Depending on the number of Lok Sabha seats, the State is divided into a number of areas referred to as electoral constituencies. Each constituency elects one Member of Parliament.
Elections to the Lok Sabha
The Lok Sabha Elections are held on the principle of adult franchise. All adults (of age 18 or above) have the right to vote and are enlisted in the voters list for each constituency. The right to vote is Universal that is without any other condition. (Some categories of such people who are insane have been disqualified). The election is held by secret ballot. The marking on ballot papers has been substituted by voting through electronic machines.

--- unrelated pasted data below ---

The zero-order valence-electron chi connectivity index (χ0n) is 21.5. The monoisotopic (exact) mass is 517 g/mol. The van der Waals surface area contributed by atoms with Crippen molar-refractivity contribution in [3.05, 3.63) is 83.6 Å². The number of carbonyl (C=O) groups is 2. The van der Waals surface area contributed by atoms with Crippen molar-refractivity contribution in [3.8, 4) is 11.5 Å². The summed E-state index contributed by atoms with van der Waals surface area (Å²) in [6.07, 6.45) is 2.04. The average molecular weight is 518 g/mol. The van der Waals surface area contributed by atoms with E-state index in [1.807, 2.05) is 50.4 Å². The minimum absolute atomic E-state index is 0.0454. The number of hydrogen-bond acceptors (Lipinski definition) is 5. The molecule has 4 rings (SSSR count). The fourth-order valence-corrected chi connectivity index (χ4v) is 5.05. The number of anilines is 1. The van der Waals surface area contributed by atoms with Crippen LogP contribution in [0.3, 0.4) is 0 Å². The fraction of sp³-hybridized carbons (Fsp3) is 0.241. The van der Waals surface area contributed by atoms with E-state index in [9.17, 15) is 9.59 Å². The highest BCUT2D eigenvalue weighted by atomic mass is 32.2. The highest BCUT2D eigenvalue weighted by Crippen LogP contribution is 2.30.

Candidates for Election as Member of Parliament have to be citizens of India with their names appearing in the voters list. They have to be of 25 years of age or above. Proclaimed offenders and persons excluded from voting rights under the law are not eligible for election
Reservation of seats in Lok Sabha
The reservation of seats for the Scheduled Castes and the Scheduled Tribes in Parliament and Legislative Assemblies has been extended by an amendment to the Constitution in 1990. Of the total strength of 543, in Lok Sabha, 79 seats are served for the Scheduled Castes and 40 for the Scheduled Tribes.
Article 330 provides that seats shall be reserved in Lok Sabha for the Scheduled Castes and the Scheduled Tribes and article 332(1) provides reservation of seats for them in the State Assemblies. Initially, this reservation was to last for ten years only.